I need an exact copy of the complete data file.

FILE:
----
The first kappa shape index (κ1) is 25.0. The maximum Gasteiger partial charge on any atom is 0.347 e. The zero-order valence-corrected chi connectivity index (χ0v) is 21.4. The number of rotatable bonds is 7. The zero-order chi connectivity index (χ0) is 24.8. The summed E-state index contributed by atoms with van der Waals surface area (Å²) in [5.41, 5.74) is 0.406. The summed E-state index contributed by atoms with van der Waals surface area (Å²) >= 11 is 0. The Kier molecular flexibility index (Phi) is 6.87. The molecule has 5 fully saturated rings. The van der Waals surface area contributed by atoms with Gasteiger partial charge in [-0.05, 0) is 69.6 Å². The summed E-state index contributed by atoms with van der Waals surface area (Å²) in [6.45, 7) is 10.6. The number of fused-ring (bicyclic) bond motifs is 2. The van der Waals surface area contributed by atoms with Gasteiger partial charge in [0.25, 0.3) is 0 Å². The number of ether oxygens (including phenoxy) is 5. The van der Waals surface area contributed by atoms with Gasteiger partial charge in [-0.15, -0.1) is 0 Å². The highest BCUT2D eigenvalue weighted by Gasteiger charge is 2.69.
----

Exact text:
The first kappa shape index (κ1) is 25.0. The maximum Gasteiger partial charge on any atom is 0.347 e. The zero-order valence-corrected chi connectivity index (χ0v) is 21.4. The number of rotatable bonds is 7. The zero-order chi connectivity index (χ0) is 24.8. The summed E-state index contributed by atoms with van der Waals surface area (Å²) in [5.41, 5.74) is 0.406. The summed E-state index contributed by atoms with van der Waals surface area (Å²) >= 11 is 0. The Kier molecular flexibility index (Phi) is 6.87. The molecule has 5 fully saturated rings. The van der Waals surface area contributed by atoms with Gasteiger partial charge in [-0.05, 0) is 69.6 Å². The summed E-state index contributed by atoms with van der Waals surface area (Å²) in [6.45, 7) is 10.6. The number of fused-ring (bicyclic) bond motifs is 2. The van der Waals surface area contributed by atoms with Gasteiger partial charge in [0.25, 0.3) is 0 Å². The number of ether oxygens (including phenoxy) is 5. The van der Waals surface area contributed by atoms with Gasteiger partial charge in [-0.15, -0.1) is 0 Å². The highest BCUT2D eigenvalue weighted by Gasteiger charge is 2.69.